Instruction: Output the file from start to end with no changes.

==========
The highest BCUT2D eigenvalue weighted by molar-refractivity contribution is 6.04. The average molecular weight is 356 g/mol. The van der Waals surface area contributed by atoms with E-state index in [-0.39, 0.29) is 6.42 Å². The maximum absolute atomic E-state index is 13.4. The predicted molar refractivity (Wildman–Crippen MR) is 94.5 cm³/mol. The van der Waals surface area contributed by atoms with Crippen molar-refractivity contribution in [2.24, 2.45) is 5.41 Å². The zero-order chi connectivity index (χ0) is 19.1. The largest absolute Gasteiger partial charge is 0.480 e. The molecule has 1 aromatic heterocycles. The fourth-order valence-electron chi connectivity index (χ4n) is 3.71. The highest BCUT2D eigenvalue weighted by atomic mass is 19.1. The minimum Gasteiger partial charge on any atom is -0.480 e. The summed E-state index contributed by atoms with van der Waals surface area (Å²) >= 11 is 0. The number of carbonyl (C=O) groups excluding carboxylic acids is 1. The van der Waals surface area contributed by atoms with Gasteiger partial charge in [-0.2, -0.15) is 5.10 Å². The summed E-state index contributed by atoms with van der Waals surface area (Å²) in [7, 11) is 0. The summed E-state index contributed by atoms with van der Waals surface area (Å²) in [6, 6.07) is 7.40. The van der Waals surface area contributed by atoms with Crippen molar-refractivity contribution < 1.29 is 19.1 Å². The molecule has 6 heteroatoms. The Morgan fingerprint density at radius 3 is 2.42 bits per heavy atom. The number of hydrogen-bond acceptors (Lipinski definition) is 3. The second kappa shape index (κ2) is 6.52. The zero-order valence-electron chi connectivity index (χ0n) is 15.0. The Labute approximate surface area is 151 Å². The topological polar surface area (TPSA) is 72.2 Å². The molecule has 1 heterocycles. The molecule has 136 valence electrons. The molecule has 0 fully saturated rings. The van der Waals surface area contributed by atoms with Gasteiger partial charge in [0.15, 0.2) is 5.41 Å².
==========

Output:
The highest BCUT2D eigenvalue weighted by molar-refractivity contribution is 6.04. The average molecular weight is 356 g/mol. The van der Waals surface area contributed by atoms with E-state index in [-0.39, 0.29) is 6.42 Å². The maximum absolute atomic E-state index is 13.4. The predicted molar refractivity (Wildman–Crippen MR) is 94.5 cm³/mol. The van der Waals surface area contributed by atoms with Crippen molar-refractivity contribution in [2.24, 2.45) is 5.41 Å². The zero-order chi connectivity index (χ0) is 19.1. The largest absolute Gasteiger partial charge is 0.480 e. The molecule has 1 aromatic heterocycles. The fourth-order valence-electron chi connectivity index (χ4n) is 3.71. The highest BCUT2D eigenvalue weighted by atomic mass is 19.1. The minimum Gasteiger partial charge on any atom is -0.480 e. The summed E-state index contributed by atoms with van der Waals surface area (Å²) >= 11 is 0. The number of carbonyl (C=O) groups excluding carboxylic acids is 1. The van der Waals surface area contributed by atoms with Gasteiger partial charge in [-0.2, -0.15) is 5.10 Å². The summed E-state index contributed by atoms with van der Waals surface area (Å²) in [7, 11) is 0. The summed E-state index contributed by atoms with van der Waals surface area (Å²) in [6, 6.07) is 7.40. The van der Waals surface area contributed by atoms with Crippen molar-refractivity contribution < 1.29 is 19.1 Å². The molecule has 6 heteroatoms. The Morgan fingerprint density at radius 3 is 2.42 bits per heavy atom. The number of hydrogen-bond acceptors (Lipinski definition) is 3. The second kappa shape index (κ2) is 6.52. The zero-order valence-electron chi connectivity index (χ0n) is 15.0. The Labute approximate surface area is 151 Å². The topological polar surface area (TPSA) is 72.2 Å². The molecule has 1 heterocycles. The molecule has 136 valence electrons. The molecule has 0 fully saturated rings. The van der Waals surface area contributed by atoms with Gasteiger partial charge in [0.15, 0.2) is 5.41 Å².